My assumption is that doing this causes the cron function to be run on every request. It looks like these options suppress cron from running again for some time.

For me it was happening on line 1045 of class-http.php

I did some research and found that 2 common reasons fopen fails are:

  1. user-agent being the standard PHP one being blocked by web server. I tried a different user-agent, this did not fix the bug
  2. allow_url_fopen being set to false. It is true on my system so this is not the cause for me.

So I’m not sure where to go from here. Perhaps the test() function for WP_Http_Streams needs some extra tests?

#13 @ eliotsykes
9 years ago

Tried out a couple more things, narrowed it down to a problem with Streams.

In class-http.php, if I force WP_Http_Fopen to be used instead of WP_Http_Streams then the error message does not happen.

So the bug happens when fopen is called with a Streams context.

This boils down to the difference between these two lines:

I’m using PHP version 5.2.6-3 and allow_url_fopen is true. Apache version is 2.2.11.

So my guess is that the array options given to create the $context variable is causing problems. Perhaps playing with these options might yield some results for someone who has more experience with PHP streams, for now I’m going to live with this issue.

#14 @ eliotsykes
9 years ago

  • Keywordscronfopen added

Its the timeout.

It defaults to 0.01 seconds on line 234 of wp-includes/cron.php which seems very short.

In class-http.php the timeout default is 5 seconds.

So I increased the timeout to 1.0 seconds and this works fine for me now, no longer get the error message.

wp_remote_post( $cron_url, array(‘timeout’ => 1.0, ‘blocking’ => false, ‘sslverify’ => apply_filters(‘https_local_ssl_verify’, true)) );

I’ve got a patch and will submit it if I can figure out how to.

@ eliotsykes
9 years ago

  • Attachmentreasonable_cron_request_timeout.diff​ added

Patch to give cron http request a reasonable timeout of 1 second rather than 0.01 secs

#15 follow-up: ↓ 16 @ westi
9 years ago

The cron timeout is that short for a good reason.

We don’t care about whether or not the request completes we just want to kick it off and then carry on with the current page load.

If a transport can’t cope with sub 1 second timeouts then we should fix the http transport to have a low end cap (at least one does already I believe)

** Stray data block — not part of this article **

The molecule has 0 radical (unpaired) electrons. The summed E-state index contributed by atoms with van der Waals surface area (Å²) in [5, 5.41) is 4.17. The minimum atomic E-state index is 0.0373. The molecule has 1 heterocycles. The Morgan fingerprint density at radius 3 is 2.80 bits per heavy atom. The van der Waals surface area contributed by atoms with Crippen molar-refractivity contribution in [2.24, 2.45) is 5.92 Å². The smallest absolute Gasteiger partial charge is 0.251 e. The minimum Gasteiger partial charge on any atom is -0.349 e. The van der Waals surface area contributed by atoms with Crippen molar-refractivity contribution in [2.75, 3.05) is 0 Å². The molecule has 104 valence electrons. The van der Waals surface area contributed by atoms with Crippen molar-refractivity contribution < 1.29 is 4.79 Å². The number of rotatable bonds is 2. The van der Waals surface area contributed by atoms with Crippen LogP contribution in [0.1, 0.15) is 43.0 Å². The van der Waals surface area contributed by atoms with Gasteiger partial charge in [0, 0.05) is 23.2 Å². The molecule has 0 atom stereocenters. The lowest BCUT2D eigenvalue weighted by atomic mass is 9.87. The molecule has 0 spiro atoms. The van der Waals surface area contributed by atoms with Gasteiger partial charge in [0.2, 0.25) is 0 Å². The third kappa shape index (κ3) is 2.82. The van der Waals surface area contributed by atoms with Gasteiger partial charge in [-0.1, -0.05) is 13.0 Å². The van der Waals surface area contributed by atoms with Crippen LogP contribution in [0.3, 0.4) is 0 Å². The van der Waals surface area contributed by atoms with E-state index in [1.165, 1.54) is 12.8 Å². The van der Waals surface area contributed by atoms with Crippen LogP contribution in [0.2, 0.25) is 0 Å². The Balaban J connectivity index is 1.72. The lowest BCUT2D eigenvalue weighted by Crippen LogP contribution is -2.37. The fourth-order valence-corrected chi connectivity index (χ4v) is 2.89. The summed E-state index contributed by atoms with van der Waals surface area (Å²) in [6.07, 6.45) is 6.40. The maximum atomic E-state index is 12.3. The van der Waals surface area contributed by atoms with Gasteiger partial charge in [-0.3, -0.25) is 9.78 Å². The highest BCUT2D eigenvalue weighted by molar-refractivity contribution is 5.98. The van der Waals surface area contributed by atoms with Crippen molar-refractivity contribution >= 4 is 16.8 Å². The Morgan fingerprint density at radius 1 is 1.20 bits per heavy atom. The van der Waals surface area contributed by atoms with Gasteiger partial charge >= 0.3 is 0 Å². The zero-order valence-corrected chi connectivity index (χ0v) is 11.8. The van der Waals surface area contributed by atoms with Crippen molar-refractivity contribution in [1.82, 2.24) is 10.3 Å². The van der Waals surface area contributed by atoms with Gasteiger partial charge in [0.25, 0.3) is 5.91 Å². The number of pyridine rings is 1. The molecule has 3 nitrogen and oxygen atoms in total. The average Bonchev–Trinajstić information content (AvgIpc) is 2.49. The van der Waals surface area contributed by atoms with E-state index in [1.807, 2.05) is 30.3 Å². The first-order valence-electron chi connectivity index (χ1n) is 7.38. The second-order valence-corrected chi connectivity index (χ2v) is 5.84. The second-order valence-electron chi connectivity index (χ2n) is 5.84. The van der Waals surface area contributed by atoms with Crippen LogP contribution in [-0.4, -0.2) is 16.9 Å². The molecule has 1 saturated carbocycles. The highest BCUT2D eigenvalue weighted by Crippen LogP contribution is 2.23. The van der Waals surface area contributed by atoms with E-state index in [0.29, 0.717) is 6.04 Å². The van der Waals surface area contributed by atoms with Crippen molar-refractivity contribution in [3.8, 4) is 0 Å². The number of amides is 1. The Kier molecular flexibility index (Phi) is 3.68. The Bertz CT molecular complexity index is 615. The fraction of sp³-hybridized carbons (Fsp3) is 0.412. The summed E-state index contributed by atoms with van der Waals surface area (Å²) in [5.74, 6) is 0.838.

#16 in reply to: ↑ 15 @ nacin
9 years ago

If a transport can’t cope with sub 1 second timeouts then we should fix the http transport to have a low end cap (at least one does already I believe)

Yep, curl does because it can’t handle floats. See also #8923.

#17 @ hakre
8 years ago

If non-blocking calls could be used (when it’s possible to better check for), then the timeout could be extended a bit: #11613, #14786

#18 @ hakre
8 years ago

  • Resolution set to wontfix
  • Status changed from reopened to closed

Closing as of this discussion. If that’s not pleasing for someone, feel free to re-open.

#19 @ cyberhobo
8 years ago

p.s.: for me (XAMPP on Vista), enabling php_curl in php.ini made the warnings go away.

#20 @ scribu
8 years ago

I also found adding

to wp-config.php makes the notice go away.

#21 @ theozero
6 years ago

  • Keywords changed from cron, fopen to cron fopen

Was running into this problem on a new (ubuntu) server. The problem was php-curl was not installed (and enabled).
This may be the case if you set up a server from scratch and just forgot to include it.

My fix was " apt-get install php5-curl "

hopefully that helps someone else getting this error

#22 @ nico23
6 years ago

Thanks @theozero yes that helped me.

I can confirm this to be working on Ubuntu 12.04 and 13.04. CURL is not installed by default if you install the LAMP stack or just PHP. Usually you’ll need a sudo in front of this command.

"sudo apt-get install php5-curl"

#23 @ chriscct7
6 years ago

WP 3.6, CURL enabled for both Apache and PHP still getting these warnings. Running a WAMPServer stack. Scribu’s solution seems to work.